Most of the great suspense movies are founded upon necessity. When a character finds himself in a tense situation, it’s because he has to be there, not just because he’s looking for a little thrill. It’s only when the stakes are high for the people onscreen that the suspense really takes hold. Consider Ray Eddy, the protagonist of Frozen River, played by Melissa Leo. There’s almost no wiggle room in Ray’s life- her husband’s disappeared with the money that was earmarked for the family’s new double-wide trailer, her creditors are sniffing around, there’s barely any money left in the coffers (at one point she feeds her children popcorn and Tang for dinner), and Christmas is just around the corner. So the sudden appearance of the young Mohawk woman Lila (Misty Upham) who ropes Ray into an illegal-alien transporting racket looks like just the opportunity she needs to pull herself out of the rut into which she’s fallen. Naturally, much of the suspense of Frozen River stems from whether Ray and Lila will get caught, but I dare say that the film wouldn’t work nearly as well if the various parties who were closing in on Ray’s life weren’t illustrated so vividly. It’s certainly true that trouble can come to us all, but many of these troubles can be staved off with money, and Ray just doesn’t have it. So even when the family’s faced with something as simple as a frozen water pipe, the results can be disastrous. And that’s the true center of Frozen River- that for all its effectiveness as suspense, it’s really a movie about how poverty can back a person into a corner. Especially in a small town like Ray’s, a poor single woman has almost no options open to her, so when trouble comes knocking, everything can spiral out of control. Leo’s performance is pivotal, not a deglammed Oscar-grubbing star turn but nothing short of an act of empathy, inhabiting Ray without soft-pedaling how difficult she can sometimes be, especially when cornered. With a less convincing lead performance, we wouldn’t buy Frozen River for a second. But Leo never steps wrong, and that’s why the movie works as well as it does. Rating: 7 out of 10.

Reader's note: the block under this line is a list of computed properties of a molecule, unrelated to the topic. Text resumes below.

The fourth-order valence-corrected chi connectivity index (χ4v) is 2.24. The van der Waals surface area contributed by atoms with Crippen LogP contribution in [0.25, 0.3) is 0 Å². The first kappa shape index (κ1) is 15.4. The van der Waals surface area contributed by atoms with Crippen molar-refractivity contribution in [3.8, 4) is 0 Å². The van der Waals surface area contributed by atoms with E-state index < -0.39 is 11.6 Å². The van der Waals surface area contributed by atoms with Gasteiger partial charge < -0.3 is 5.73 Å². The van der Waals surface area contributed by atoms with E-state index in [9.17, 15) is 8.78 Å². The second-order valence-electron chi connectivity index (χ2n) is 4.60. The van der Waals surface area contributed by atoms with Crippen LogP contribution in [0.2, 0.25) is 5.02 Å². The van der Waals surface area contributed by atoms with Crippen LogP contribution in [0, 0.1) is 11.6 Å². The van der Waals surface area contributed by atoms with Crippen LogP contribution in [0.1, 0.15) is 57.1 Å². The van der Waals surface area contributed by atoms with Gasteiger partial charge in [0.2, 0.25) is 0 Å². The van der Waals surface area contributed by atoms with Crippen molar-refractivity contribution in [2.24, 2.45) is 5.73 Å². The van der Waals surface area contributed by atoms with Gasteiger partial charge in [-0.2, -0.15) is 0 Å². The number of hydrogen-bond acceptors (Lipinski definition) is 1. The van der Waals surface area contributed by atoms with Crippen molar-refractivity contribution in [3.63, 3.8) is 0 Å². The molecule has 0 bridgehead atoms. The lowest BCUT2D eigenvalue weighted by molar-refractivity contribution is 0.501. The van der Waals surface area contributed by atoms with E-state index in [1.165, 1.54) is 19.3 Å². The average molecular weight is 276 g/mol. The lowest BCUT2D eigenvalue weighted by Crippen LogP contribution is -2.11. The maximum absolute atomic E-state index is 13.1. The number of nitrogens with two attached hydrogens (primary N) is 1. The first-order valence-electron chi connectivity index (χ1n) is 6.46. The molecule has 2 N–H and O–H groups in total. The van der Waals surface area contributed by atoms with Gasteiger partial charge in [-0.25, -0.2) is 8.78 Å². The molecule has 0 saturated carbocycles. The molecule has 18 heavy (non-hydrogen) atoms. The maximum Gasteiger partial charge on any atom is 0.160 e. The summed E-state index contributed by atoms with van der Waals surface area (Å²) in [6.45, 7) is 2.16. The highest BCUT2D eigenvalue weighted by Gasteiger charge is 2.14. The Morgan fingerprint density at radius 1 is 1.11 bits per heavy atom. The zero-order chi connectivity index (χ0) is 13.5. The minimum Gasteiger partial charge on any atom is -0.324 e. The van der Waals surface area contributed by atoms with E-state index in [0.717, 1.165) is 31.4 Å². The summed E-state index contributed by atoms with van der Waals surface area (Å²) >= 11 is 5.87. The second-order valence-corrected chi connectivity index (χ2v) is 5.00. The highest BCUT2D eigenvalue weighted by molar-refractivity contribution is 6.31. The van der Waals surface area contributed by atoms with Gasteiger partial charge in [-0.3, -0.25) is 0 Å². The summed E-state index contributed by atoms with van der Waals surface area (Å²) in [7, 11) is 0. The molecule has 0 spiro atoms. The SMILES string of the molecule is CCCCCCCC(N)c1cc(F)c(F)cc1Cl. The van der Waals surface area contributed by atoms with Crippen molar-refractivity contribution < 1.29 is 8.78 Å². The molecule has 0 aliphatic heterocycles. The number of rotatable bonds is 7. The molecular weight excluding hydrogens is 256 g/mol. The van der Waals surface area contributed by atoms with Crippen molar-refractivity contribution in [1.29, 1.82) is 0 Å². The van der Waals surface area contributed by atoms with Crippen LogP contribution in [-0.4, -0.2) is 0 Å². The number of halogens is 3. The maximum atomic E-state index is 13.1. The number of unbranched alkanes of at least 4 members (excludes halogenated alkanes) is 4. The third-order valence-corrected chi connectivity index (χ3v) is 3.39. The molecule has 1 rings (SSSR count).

Man on Wire (2008, James Marsh)

“It scares you when you don’t know / whichever way the wind might blow.”

One of the tricks to making a successful documentary isn’t simply finding a story that’s worth telling, but telling that story in a way that’s both cinematic and narratively involving. In that respect, Man on Wire is one of the best documentaries to come along in years. Of course, it helps to have a good story, and Philippe Petit walking a tightrope between the towers of the World Trade Center is a doozy. But if Marsh had simply taken a talking-heads and photo-montage approach, the result would be better-suited to a stylistically inert program on the History Channel. Instead, Marsh intersperses the usual documentary stuff with dramatic re-creations of the day’s events, structuring the story as a kind of caper film (the film’s tagline calls the incident “the artistic crime of the twentieth century”). It’s a daunting task, trying to wring suspense from a story to which we already know the outcome- Petit is interviewed for the film, after all- but ultimately the gambit pays off. That it does is in large part a triumph of filmmaking technique, as Marsh and his interview subjects do such a good job of getting us caught up in the procedural details and snags of the day that one almost forgets that the ending is a foregone conclusion. This makes it all the more effective when Petit finally gets out on that wire for his historic crossing. I think it’s also key that Marsh refuses to invoke the specter of 9/11 for this film- when Petit (an extremely engaging subject, it should be said) speaks of “conquering the towers,” his aims are edifying rather than destructive, and in the end, what makes Man on Wire such a vital film is that it reclaims, albeit briefly, the World Trade Center from the hateful ideologies that tore it down. Even if the incident was little more than a extreme stunt, it matters little in light of the quixotic genius of it, and Man on Wire stands as a testament to the lengths a man will go in order to pursue a mad, brilliant dream. Rating: 9 out of 10.